Essex Paris Essex Day Five: Reaching Port

Essex Paris Essex: Return Journey

It was disappointing that we had to think of how we were going to get back to Essex having only arrived in Paris a few hours ago, but, during our lazy Sunday morning before the race, the reality or our return journey was beginning to bite. In light of our slow progress over the last few days, the 200 km on and off road route to Dieppe before our 6 pm ferry was starting to look optimistic. As did the 160 km road alternative which, at best, would have required a 4 am start.

Dropping the ball

The trouble is, I had planned this route with the 11 pm crossing in mind rather than the earlier one I had actually booked. I had forgotten all about this until the dawning realisation of how long it actually takes to bike pack. We toyed with many variations on the theme of getting a train part way and cycling the rest until we settled on the ‘let’s get the train all the way to Dieppe’ option.

Monday morning

Getting to the Gare St Lazaire was much easier than getting the bikes down the five flights of stairs and we arrived at the station within plenty of time for our 9.45 departure. Waiting on the concourse we spotted another couple of cyclists and, having read that there were limited bike spaces available, we decided to move through the gate to get a head start on them. Here we found out that the whole of the South of England had decided to come to Paris by bike, and return on the same train as us.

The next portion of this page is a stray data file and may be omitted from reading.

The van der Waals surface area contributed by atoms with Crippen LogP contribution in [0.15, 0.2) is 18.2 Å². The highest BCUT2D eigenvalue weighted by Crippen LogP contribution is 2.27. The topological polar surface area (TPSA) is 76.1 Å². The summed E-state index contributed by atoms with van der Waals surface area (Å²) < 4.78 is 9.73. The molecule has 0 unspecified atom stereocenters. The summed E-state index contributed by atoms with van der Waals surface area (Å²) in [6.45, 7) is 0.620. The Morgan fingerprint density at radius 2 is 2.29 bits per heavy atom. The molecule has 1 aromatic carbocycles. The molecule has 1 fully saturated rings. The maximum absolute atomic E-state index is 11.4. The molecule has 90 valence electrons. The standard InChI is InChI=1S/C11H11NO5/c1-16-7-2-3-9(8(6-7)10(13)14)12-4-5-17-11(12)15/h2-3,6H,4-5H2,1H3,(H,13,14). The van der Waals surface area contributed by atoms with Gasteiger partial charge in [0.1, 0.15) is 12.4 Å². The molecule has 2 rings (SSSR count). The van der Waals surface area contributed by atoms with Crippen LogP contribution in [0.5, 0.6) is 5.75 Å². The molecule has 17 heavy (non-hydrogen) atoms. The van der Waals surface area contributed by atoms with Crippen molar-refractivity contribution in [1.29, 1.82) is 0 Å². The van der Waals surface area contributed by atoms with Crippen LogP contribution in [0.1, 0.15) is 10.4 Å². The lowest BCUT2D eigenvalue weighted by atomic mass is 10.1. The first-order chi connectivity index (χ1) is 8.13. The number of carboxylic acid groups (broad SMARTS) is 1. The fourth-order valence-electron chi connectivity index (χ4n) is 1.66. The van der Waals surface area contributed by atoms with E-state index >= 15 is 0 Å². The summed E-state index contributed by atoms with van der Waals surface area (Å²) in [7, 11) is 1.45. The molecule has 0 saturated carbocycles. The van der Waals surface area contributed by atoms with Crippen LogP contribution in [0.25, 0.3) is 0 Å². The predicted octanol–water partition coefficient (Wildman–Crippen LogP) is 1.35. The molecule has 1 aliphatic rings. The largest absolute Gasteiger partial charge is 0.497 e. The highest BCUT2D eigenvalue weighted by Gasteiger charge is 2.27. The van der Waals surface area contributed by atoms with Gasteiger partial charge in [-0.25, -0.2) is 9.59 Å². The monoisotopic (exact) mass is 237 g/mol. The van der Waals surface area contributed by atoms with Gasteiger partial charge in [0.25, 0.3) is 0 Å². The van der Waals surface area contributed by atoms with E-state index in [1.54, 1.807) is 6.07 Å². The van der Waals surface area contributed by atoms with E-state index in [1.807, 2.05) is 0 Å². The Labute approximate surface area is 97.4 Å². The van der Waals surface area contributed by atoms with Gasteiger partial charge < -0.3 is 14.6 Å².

Still, when the starters orders were announced we soon found a specific bike carriage to stow our bikes and relax for the next two hours to Rouen where we would have to change for Dieppe. Well, we would have been able to relax if not for two things: 1) the parents of a particularly annoying screaming child had bothered to do some parenting to shut them up, and 2) if someone hadn’t fallen ill on the train delaying us by 30 minutes and making the connection at Rouen for Dieppe awfully tight.

To the coast

So tight in fact we pulled in to Rouen as our expected departure was scheduled to pull out. That didn’t stop us running across the station, bikes super-humanly hoisted off the ground, on the off chance the train would still be waiting. Mildly safe in the knowledge that catching the next train would get us to Dieppe on time, we were still relieved that, by common sense and pragmatism never before experienced on a railway, the train was still in the station. We burst aboard with a deep sigh of relief, followed by everybody else with making that sigh collective.

An hour later, we arrived. Bursting out of our carriage, it was the train’s turn to take a deep breath as the platform started to look as if it was the start of major sportive. Somehow though we dispersed with very little trace that a large peloton had descended on Dieppe and we found a place to eat by the harbour, relatively free of other cyclists.

We arrived at the port in plenty of time to get wet courtesy of the changing weather. The time flew by chatting to fellow passengers in the queue, some of who we had already met on the train. As the wind and the rain picked up and hats flew across the embarkation area we swapped stories of the weekend before we finally being able to board.

13 hours after leaving Paris and one choppy crossing later, we were safely tucked up in our Premier Inn in Newhaven, where we resolved that the final leg of our return journey to Essex would also be completed by train. But that could wait until tomorrow.